A few days later Iron Man arrived on my doorstep on a muggy August evening (I must be the last house on the UPS guy's route) in a box that was easily two feet high!
Once I freed Iron Man from his box I was shocked to see how big he really was. Sure, he's advertised as being 1/4 scale, but you don't realize how big that is until you see it in person. I definitely didn't expect him to be the size of a newborn baby.
Iron Man stands a whopping 18.25" tall. If you multiply that by four you get 73" (or 6' 1"), so that really does work out to 1/4 scale. Here he is standing (actually he's leaning against the wall) next to me for scale. He comes to just below my knee!
He's also pretty darned heavy. I don't have a scale lying around the house, but if I had to guess I'd say he easily weighs three or four pounds.
For those who keep track of such things, this is the Mark VII Iron Man armor, as seen in The Avengers film.
Sculpting-wise he looks pretty darn good to me (with one exception that I'll cover in a minute). The details are sharp (as you'd hope it would be on a figure this size) and the nature of the subject matter (an armored suit) works to hide the mold lines and joints pretty well.
The paint job is very well done and the red and gold parts actually look like real metal. The silver parts, ehh, not so much. They look more like gray plastic, despite their metallic paint job. Fortunately there aren't very many of them.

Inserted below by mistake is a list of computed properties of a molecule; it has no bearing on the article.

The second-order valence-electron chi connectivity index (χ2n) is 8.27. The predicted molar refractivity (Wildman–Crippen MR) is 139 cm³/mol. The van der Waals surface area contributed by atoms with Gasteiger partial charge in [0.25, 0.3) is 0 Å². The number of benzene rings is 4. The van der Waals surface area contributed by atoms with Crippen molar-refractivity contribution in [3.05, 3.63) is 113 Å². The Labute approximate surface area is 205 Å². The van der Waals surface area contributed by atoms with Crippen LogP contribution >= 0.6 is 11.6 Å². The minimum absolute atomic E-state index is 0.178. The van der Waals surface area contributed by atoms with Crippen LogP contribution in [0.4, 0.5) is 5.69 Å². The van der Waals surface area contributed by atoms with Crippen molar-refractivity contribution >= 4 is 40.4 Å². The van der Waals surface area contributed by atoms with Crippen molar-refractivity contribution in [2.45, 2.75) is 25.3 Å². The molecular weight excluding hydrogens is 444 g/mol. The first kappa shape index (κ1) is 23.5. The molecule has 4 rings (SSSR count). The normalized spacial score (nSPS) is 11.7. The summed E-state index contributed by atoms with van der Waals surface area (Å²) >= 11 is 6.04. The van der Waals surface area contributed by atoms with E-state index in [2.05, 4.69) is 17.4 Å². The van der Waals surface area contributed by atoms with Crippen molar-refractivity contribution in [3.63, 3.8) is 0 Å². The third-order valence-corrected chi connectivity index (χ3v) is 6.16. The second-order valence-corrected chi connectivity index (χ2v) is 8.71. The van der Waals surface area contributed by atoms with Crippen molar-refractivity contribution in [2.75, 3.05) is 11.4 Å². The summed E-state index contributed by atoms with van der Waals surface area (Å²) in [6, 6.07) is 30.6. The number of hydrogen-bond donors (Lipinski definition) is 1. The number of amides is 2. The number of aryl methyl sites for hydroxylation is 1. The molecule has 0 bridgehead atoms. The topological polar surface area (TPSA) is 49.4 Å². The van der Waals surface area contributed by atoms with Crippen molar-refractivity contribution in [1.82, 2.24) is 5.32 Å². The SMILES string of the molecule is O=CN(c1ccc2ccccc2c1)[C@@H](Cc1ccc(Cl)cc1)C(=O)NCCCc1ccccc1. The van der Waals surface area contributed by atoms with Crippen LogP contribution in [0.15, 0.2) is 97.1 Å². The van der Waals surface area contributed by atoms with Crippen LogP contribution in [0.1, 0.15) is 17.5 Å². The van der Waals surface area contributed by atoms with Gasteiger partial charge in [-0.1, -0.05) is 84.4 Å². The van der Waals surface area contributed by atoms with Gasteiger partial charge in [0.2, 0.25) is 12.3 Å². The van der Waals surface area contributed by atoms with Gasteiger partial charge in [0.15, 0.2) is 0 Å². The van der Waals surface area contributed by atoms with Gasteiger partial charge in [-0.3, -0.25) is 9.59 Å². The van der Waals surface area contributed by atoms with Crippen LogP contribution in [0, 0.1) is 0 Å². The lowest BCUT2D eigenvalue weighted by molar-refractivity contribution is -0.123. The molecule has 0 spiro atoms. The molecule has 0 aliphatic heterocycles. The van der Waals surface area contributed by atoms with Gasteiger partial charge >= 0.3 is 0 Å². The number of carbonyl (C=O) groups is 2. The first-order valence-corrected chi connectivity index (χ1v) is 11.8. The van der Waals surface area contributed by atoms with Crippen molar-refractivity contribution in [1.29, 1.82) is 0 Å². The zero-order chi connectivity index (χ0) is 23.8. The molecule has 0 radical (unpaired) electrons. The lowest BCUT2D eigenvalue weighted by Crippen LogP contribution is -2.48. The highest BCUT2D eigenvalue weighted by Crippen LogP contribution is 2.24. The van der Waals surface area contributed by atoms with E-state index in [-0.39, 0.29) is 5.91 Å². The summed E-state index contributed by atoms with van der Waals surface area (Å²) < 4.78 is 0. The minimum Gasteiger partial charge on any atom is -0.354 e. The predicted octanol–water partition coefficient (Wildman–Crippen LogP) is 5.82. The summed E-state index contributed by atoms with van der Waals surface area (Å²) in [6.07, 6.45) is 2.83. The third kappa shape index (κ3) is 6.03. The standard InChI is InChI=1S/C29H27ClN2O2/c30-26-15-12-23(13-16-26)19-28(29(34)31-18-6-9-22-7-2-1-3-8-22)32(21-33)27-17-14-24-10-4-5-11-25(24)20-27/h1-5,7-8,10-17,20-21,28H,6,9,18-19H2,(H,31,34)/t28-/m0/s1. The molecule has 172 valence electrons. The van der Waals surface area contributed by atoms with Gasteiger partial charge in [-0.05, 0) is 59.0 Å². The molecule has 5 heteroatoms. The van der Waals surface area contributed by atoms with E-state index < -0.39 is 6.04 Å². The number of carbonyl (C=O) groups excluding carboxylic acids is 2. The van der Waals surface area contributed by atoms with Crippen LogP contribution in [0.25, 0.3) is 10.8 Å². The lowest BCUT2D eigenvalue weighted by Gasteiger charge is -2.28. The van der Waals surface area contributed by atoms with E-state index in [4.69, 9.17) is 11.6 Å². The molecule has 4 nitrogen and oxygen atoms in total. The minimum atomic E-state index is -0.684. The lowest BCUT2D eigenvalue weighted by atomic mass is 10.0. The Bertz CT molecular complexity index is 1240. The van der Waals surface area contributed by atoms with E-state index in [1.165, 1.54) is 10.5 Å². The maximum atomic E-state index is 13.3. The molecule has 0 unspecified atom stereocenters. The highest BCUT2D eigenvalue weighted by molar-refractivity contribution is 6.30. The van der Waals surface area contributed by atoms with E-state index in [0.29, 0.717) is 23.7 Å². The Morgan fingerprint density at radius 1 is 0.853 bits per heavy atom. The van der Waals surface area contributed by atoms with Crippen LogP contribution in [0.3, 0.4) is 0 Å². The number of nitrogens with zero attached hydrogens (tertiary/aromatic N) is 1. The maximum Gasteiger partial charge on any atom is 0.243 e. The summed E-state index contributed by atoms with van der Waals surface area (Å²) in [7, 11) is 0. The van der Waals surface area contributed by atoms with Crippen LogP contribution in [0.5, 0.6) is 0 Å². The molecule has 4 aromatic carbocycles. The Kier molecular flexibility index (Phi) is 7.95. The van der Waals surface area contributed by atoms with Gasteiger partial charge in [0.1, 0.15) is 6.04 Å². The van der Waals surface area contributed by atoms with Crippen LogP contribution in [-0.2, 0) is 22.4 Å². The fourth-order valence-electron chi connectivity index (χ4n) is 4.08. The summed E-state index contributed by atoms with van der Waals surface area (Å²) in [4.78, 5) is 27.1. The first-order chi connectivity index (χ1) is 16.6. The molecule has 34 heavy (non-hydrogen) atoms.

The biggest complaint I have: I'm gonna have to try and find a stand big enough to support him. Once again we have a ferkakta action figure that can't stand up under its own power!
This has been a pet peeve of mine ever since I started collecting action figures as an adult back in the 1990s. I honestly don't understand it. Action figures are shaped like people, right? People stand up by themselves. Ergo, action figures oughta be able to stand as well. I don't get why so many of my figures constantly topple over. Does my house slope at an angle? Was it built on one of those Mystery Spots?
One other complaint about the figure: the shoulder pads. They look like they're sitting wayyyy too far from the shoulders to me.
To illustrate my point I took the liberty of Photoshopping the shoulder pads and moving them farther in. See? They look much better in this shot. He looks much more compact and his shoulder pads are actually protecting, you know, his shoulders. There you go, NECA. I fixed your toy for you.
I'm not sure why the pads sit so far out; I assume it must have been some kind of engineering problem with the figure; the only way they could get them to work or something like that. Or they came from the factory botched like this and NECA shipped 'em, hoping no one would notice. Well I noticed, NECA. I noticed.
Here are a couple of extra closeups of Iron Man's head and shoulders for your viewing pleasure.
One of the best things about 1/4 Scale Iron Man-- the cool light up feature! His eyes, palm repulsors and chest arc reactor all light up.